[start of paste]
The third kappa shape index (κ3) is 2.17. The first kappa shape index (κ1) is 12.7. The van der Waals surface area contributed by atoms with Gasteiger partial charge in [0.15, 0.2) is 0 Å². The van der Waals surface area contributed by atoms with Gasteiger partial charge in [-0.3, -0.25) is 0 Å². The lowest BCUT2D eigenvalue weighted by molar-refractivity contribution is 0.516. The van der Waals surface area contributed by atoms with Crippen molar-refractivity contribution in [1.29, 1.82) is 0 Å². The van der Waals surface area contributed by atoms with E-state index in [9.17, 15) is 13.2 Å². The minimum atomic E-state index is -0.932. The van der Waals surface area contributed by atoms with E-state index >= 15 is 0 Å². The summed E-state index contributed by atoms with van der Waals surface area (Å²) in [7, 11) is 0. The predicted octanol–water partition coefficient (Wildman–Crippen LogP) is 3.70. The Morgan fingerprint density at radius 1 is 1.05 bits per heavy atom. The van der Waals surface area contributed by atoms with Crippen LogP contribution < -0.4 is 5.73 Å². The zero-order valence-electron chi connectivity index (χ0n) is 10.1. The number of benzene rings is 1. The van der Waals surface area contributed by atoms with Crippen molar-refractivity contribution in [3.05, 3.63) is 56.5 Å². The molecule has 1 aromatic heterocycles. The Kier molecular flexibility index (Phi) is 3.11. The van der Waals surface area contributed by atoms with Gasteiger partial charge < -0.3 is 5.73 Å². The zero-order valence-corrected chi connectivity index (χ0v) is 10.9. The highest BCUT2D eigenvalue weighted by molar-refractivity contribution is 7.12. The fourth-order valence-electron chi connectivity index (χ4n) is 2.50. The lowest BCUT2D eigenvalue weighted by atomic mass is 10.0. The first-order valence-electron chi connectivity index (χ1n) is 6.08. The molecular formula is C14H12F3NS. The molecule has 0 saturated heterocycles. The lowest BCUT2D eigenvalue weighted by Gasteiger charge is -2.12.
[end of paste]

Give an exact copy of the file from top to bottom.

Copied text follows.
The third kappa shape index (κ3) is 2.17. The first kappa shape index (κ1) is 12.7. The van der Waals surface area contributed by atoms with Gasteiger partial charge in [0.15, 0.2) is 0 Å². The van der Waals surface area contributed by atoms with Gasteiger partial charge in [-0.3, -0.25) is 0 Å². The lowest BCUT2D eigenvalue weighted by molar-refractivity contribution is 0.516. The van der Waals surface area contributed by atoms with Crippen molar-refractivity contribution in [1.29, 1.82) is 0 Å². The van der Waals surface area contributed by atoms with E-state index in [9.17, 15) is 13.2 Å². The minimum atomic E-state index is -0.932. The van der Waals surface area contributed by atoms with E-state index >= 15 is 0 Å². The summed E-state index contributed by atoms with van der Waals surface area (Å²) in [7, 11) is 0. The predicted octanol–water partition coefficient (Wildman–Crippen LogP) is 3.70. The Morgan fingerprint density at radius 1 is 1.05 bits per heavy atom. The van der Waals surface area contributed by atoms with Crippen LogP contribution < -0.4 is 5.73 Å². The zero-order valence-electron chi connectivity index (χ0n) is 10.1. The number of benzene rings is 1. The van der Waals surface area contributed by atoms with Crippen molar-refractivity contribution in [3.05, 3.63) is 56.5 Å². The molecule has 1 aromatic heterocycles. The Kier molecular flexibility index (Phi) is 3.11. The van der Waals surface area contributed by atoms with Gasteiger partial charge < -0.3 is 5.73 Å². The zero-order valence-corrected chi connectivity index (χ0v) is 10.9. The highest BCUT2D eigenvalue weighted by molar-refractivity contribution is 7.12. The fourth-order valence-electron chi connectivity index (χ4n) is 2.50. The lowest BCUT2D eigenvalue weighted by atomic mass is 10.0. The first-order valence-electron chi connectivity index (χ1n) is 6.08. The molecular formula is C14H12F3NS. The molecule has 0 saturated heterocycles. The lowest BCUT2D eigenvalue weighted by Gasteiger charge is -2.12.